4. The Liable Party's Negligent Conduct Killed your Loved One.

To prove a wrongful death claim, your attorney must show that your loved one died because of the liable party's negligent conduct. Sometimes, multiple factors may contribute to an accident that results in your loved one's death. In such a situation, your attorney will help determine the negligent party whose negligent conduct killed your loved one. 

Damages Included in a Wrongful Death Claim/Action

A wrongful death claim/action, while it cannot bring your loved one back to life, can offer damages (i.e., monetary compensation) for your injury due to the wrongful death of your loved one. 

1. Compensation for Your Loved One's Burial and Funeral Expenses.

After a loved one's sudden death, most families often find it difficult to cover burial and funeral expenses. Families of wrongful death suits can claim compensation for the funeral expenses. Remember that your burial and funeral expenses must be reasonable because throwing an elaborate funeral would be considered unreasonable by the court and/or jury. 

2. Compensation for the Loss of Your Loved One's Income.

Most families rely on two incomes to survive. As such, losing a loved one's income can be damaging for the decedent's family finances. As part of your wrongful death claim, you may have the right to claim compensation for the loss of your loved one's income. To calculate this, work with your attorney by including the income that the decedent made during the course of a year prior to his/her death.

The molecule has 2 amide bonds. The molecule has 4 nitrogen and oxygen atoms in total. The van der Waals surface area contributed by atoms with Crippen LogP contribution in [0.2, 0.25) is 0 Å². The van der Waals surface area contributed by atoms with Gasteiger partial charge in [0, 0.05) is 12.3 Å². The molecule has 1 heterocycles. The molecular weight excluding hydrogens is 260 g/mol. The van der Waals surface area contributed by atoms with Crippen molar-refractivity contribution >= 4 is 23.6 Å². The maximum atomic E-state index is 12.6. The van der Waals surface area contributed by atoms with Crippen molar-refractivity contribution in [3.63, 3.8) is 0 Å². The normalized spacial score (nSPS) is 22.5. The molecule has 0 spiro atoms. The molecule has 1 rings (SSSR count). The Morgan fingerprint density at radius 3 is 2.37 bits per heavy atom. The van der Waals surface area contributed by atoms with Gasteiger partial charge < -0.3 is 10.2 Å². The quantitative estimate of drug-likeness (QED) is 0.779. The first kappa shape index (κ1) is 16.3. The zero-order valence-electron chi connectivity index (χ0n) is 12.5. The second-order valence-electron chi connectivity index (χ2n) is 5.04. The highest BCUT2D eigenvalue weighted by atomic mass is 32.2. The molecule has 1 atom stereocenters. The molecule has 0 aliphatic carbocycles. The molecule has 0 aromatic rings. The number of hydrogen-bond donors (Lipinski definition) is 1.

3. Compensation for the Loss of Services Performed for the Family.

Family members can perform any number of critical services for the family. For instance, the loss of services performed by the decedent may include any of the following: child care services, elder care services, housekeeping, house or vehicle repairs, yard maintenance and upkeep, and cooking for the family. Often, upon the decedent's death, the family may have to turn elsewhere for those essential services, including paying for those services. 

Thus, your lawyer should consider and include the cost to replace the services that the decedent regularly performs in your wrongful death claim.

4. Compensation for Loss of Consortium or Companionship.